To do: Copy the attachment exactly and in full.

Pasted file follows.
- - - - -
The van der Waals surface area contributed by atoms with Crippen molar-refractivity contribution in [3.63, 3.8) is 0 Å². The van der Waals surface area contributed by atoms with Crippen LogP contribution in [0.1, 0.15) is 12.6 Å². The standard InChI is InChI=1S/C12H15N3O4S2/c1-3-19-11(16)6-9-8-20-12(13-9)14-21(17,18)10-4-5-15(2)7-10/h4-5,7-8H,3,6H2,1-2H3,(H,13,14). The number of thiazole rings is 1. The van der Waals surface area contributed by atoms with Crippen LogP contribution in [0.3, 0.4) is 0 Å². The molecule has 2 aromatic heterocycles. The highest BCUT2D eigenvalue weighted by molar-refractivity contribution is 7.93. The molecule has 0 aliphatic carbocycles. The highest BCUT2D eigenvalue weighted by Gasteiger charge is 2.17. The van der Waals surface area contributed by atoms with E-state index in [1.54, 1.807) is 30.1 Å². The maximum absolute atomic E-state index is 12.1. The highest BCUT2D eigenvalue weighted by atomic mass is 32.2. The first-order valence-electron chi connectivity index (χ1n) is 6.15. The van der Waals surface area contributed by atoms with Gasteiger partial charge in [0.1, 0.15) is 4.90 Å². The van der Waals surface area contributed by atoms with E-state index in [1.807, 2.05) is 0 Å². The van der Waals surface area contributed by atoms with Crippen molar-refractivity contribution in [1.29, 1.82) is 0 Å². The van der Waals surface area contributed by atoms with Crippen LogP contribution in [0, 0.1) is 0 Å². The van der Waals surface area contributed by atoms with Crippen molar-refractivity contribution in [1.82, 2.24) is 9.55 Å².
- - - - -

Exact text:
The van der Waals surface area contributed by atoms with Crippen molar-refractivity contribution in [3.63, 3.8) is 0 Å². The van der Waals surface area contributed by atoms with Crippen LogP contribution in [0.1, 0.15) is 12.6 Å². The standard InChI is InChI=1S/C12H15N3O4S2/c1-3-19-11(16)6-9-8-20-12(13-9)14-21(17,18)10-4-5-15(2)7-10/h4-5,7-8H,3,6H2,1-2H3,(H,13,14). The number of thiazole rings is 1. The van der Waals surface area contributed by atoms with Crippen LogP contribution in [0.3, 0.4) is 0 Å². The molecule has 2 aromatic heterocycles. The highest BCUT2D eigenvalue weighted by molar-refractivity contribution is 7.93. The molecule has 0 aliphatic carbocycles. The highest BCUT2D eigenvalue weighted by Gasteiger charge is 2.17. The van der Waals surface area contributed by atoms with E-state index in [1.54, 1.807) is 30.1 Å². The maximum absolute atomic E-state index is 12.1. The highest BCUT2D eigenvalue weighted by atomic mass is 32.2. The first-order valence-electron chi connectivity index (χ1n) is 6.15. The van der Waals surface area contributed by atoms with Gasteiger partial charge in [0.1, 0.15) is 4.90 Å². The van der Waals surface area contributed by atoms with E-state index in [1.807, 2.05) is 0 Å². The van der Waals surface area contributed by atoms with Crippen molar-refractivity contribution in [1.29, 1.82) is 0 Å². The van der Waals surface area contributed by atoms with Crippen LogP contribution in [0, 0.1) is 0 Å². The van der Waals surface area contributed by atoms with Crippen molar-refractivity contribution in [1.82, 2.24) is 9.55 Å².